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Jaquez v. Taylor

United States District Court, W.D. Oklahoma

March 14, 2019

P.D. TAYLOR, et al., Defendants.



         Rudy Phil Jaquez (Plaintiff), a state prisoner appearing pro se, brings this action under 42 U.S.C. § 1983 claiming violations of his constitutional rights. Doc. I.[1] Plaintiff has sued Sheriff P.D. Taylor and David Prater, the District Attorney for Oklahoma County, each in their individual capacities. Id. at 4. The matter has been referred to the undersigned Magistrate Judge for initial proceedings consistent with 28 U.S.C. § 636(b)(1)(B). Docs. 3, 21. Having reviewed the sufficiency of Plaintiffs claims, the undersigned recommends Plaintiffs complaint be dismissed for failure to state a claim.

         I. Screening requirement.

         Federal law requires the court to screen complaints filed by prisoners seeking relief against a governmental entity or an officer or employee of a governmental entity. See 28 U.S.C. § 1915A(a). In addition, because Plaintiff is proceeding in forma pauperis, the court has an ongoing duty to consider the sufficiency of his claims. See id. § 1915(e)(2); Docs. 21, 22. The court must dismiss any frivolous or malicious claim, any claim asking for monetary relief from a defendant who is immune from such relief, or any claim on which the court cannot grant relief. See Id. §§ 1915A(b), 1915(e)(2)(B).

         A complaint must contain sufficient factual matter, accepted as true, to "state a claim to relief that is plausible on its face." Ashcroft v. Iqbal, 556 U.S. 662, 678 (2009) (quoting Bell Ml. Corp. v. Twombly, 550 U.S. 544, 570 (2007)). "A claim has facial plausibility when the plaintiff pleads factual content that allows the court to draw the reasonable inference that the defendant is liable for the misconduct alleged." Id. (citing Twombly, 550 U.S. at 556); see also Gee v. Pacheco, 627 F.3d 1178, 1184 (10th Cir. 2010). "[T]he tenet that a court must accept as true all of the allegations contained in a complaint is inapplicable to legal conclusions. Threadbare recitals of the elements of a cause of action, supported by mere conclusory statements, do not suffice." Iqbal, 556 U.S. at 678.

         "A pro se litigant's pleadings are to be construed liberally and held to a less stringent standard than formal pleadings drafted by lawyers." Hall v. Bellmon, 935 F.2d 1106, 1110 (10th Cir. 1991). The court, however, may not serve as Plaintiffs advocate, creating arguments on his behalf. See Yang v. Archuleta, 525 F.3d 925, 927 n.1 (10th Cir. 2008).

         II. Plaintiffs claims and request for relief.

         Plaintiff alleges that in April of 2017, while Plaintiff was incarcerated at Oklahoma County Jail, he was "beaten" by "guards for Oklahoma County." Doc. 1, at 6-7, 11. According to Plaintiff, he was informed by his cell mate that he needed to "leave the cell." Id. at 6. Then, when a "guard came by for pill call, [Plaintiff] informed him [he] needed to be moved," and "[t]he guard said ok." Id. Shortly after, the guard "tried to push [Plaintiff] in side the cell. [Plaintiff] managed to get a hold of the railing and [the guard] tryed to pull on [Plaintiff]." Id. at 6-7. Plaintiff alleges the guard then began to hit him in the ribs "10 to 15 Times." Id. at 7. Plaintiff claims "[t]his was hurting so badly at the time, and in intence pain I just didn't know what to do. So i reach around and grabed [the guard] . . . ." Id. Plaintiff states he told the guard that he would let go if the guard stopped hitting him, and the guard agreed. Id.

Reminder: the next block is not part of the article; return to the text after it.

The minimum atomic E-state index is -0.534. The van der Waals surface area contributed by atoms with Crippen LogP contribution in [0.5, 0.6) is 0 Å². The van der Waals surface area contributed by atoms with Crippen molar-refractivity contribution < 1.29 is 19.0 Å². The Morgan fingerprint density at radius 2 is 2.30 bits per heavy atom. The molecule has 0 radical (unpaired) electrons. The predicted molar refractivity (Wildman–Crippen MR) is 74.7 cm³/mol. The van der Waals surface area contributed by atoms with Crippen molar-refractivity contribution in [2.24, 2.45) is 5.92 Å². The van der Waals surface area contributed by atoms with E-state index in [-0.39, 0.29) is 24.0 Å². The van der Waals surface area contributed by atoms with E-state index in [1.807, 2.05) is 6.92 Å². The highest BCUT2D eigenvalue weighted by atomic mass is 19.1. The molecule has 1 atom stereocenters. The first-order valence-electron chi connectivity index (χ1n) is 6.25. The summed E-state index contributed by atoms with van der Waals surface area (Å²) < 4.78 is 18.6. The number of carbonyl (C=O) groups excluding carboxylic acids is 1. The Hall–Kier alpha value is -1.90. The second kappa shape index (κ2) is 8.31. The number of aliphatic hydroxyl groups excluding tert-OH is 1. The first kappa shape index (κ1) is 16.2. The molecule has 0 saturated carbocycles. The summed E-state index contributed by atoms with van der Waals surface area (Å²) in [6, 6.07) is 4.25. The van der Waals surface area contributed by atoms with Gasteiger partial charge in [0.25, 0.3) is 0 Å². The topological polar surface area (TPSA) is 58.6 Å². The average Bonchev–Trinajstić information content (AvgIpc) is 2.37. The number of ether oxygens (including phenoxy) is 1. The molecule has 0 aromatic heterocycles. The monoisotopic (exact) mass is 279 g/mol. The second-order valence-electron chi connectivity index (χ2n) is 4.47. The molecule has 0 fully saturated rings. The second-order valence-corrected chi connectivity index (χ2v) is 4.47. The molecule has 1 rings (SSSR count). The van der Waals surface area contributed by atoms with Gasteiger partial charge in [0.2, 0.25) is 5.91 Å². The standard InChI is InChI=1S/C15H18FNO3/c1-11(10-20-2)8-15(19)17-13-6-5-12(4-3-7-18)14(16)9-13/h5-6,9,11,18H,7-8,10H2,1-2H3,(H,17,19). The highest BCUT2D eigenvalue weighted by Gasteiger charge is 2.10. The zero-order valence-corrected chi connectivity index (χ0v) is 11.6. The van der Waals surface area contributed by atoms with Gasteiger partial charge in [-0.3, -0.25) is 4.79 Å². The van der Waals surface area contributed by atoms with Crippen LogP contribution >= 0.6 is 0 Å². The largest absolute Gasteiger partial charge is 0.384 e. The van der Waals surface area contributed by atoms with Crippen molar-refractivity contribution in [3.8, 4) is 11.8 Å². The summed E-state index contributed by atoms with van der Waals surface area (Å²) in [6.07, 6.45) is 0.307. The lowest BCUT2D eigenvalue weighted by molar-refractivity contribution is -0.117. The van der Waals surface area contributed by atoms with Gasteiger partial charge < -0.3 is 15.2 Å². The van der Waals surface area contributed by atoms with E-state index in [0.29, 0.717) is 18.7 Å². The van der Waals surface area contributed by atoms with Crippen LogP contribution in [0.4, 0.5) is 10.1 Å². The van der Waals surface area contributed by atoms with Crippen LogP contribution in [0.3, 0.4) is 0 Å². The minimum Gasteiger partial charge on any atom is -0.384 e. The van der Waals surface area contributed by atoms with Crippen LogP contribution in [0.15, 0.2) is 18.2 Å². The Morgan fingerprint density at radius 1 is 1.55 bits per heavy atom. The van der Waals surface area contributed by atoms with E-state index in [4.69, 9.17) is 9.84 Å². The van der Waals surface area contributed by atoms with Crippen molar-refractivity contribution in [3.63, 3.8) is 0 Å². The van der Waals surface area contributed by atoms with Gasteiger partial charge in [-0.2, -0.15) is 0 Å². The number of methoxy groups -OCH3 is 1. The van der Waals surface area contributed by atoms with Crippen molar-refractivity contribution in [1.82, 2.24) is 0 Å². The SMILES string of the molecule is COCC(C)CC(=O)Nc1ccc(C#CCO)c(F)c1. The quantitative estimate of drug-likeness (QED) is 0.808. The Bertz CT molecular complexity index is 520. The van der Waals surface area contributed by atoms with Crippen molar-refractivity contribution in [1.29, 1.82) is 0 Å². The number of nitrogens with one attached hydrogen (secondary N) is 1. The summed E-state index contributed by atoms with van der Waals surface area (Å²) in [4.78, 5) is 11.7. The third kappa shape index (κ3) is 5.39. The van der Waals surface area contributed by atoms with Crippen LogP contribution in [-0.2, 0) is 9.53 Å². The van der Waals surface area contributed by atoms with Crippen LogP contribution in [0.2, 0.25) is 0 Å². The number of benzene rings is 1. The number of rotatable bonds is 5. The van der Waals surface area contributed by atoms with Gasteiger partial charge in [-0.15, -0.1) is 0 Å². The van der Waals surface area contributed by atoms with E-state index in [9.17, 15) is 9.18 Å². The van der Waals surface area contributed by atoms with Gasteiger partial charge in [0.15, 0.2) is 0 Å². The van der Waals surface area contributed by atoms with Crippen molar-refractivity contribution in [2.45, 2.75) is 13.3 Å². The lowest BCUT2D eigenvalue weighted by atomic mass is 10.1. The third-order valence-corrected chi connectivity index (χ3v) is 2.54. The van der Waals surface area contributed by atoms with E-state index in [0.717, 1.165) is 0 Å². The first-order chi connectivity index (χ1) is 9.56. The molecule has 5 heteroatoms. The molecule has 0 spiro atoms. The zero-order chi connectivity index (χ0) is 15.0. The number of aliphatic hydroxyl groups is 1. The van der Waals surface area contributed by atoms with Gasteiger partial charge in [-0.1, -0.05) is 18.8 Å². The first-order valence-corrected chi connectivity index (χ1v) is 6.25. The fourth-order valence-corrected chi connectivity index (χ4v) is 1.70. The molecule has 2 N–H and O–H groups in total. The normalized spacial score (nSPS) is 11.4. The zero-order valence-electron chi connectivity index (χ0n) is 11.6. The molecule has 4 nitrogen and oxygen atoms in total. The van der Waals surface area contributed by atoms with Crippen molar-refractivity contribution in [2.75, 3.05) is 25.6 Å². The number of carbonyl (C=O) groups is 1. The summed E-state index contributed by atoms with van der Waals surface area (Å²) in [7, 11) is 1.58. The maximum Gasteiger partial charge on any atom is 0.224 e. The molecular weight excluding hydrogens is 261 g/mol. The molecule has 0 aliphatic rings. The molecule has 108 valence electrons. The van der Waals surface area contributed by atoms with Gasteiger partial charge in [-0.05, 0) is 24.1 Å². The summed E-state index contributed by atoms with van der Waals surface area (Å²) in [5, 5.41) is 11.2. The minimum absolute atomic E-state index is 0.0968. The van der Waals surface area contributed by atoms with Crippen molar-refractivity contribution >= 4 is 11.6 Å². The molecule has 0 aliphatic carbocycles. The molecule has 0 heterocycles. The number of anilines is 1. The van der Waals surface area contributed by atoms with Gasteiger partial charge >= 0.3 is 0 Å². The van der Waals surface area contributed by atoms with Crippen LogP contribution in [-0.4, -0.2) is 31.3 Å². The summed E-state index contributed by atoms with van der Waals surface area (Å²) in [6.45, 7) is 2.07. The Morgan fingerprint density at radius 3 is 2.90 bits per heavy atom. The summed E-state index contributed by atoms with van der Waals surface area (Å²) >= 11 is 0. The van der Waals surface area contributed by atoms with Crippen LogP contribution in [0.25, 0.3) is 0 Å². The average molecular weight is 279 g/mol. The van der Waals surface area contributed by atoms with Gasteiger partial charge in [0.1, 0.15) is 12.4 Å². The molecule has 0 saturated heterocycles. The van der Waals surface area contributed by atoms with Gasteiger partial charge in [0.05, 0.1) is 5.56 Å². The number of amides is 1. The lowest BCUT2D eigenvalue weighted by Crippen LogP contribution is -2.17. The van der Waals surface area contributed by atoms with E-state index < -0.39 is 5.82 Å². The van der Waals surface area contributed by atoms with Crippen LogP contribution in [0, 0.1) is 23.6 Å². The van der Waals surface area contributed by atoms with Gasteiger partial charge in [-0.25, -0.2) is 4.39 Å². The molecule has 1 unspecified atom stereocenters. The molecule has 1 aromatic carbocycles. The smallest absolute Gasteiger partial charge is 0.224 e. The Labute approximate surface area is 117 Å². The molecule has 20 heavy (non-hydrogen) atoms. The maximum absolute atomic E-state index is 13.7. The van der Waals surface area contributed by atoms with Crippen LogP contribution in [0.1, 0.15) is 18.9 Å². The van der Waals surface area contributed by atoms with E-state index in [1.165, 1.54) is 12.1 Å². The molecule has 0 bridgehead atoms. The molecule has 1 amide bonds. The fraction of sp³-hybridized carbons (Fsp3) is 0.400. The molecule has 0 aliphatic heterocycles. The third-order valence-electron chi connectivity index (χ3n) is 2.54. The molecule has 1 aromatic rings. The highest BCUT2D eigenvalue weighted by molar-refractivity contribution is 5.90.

Plaintiff alleges he "was taken to medical and [nothing] was done. No. exrays . . . Thay just put me back in my cell and I was releiced on Monday the next day. I had went to an doctor complaning of my pain in my side. I had 2 Broke ribs." Id.

         Plaintiff states he "never did anything to provoke this matter," but that "after 2 to 3 weeks [he] was called in buy Oklahoma City Police," and was charged with assault on an officer. Id., at 8. Plaintiff alleges that he has been refused "full disclosure under the Open Records Act," and that the "Court is suppress the evidence" of the alleged beating. Id. at 11. Plaintiff claims the "Dristrict Attorney and counsel and Judge refuses to disclose the exculpatory evidence of the veiedo survelance camara, and my two sworn statements from witness that seaw it all." Id. at 8. Plaintiff states he tried to compel disclosure of this evidence through the Court of Criminal Appeals. Id. Plaintiff seeks to "see [video] of the alleged abuse," and wants to "[r]etain [his] liberty of tort claims for the abuse." Id.

         Plaintiff states he is "trying to regaine my liberty due to this unconditional confinement." Id. at 9. He lists the "5, 6, 14, 8" amendments to the Constitution. Id. Plaintiff seeks to "compel full disclosurse as required by law or grant me liberty as required by the United States Constitution. And give me my liberty from this unconstitutional confinement. It is so prayed. 6, 14, 5, 8 amendment constitution (Immediate relice)." Id. at 10.

         Construing Plaintiffs vague allegations liberally, Plaintiff appears to raise several claims: (1) that a prison guard used excessive force against Plaintiff; (2) that Plaintiff did not receive adequate medical care following his injury; and (3) that video evidence of the alleged incident was not disclosed at Plaintiffs trial. Although Plaintiff states "the amount exceedes 10, 000.00 Dollars in tort Claims," id. at 2, even liberally construed, the only relief Plaintiff appears to seek is "full disclosurse" of the video evidence and "[i]mmediate relice" from confinement. Id. at 10.

         III. Analysis.

         A. ...

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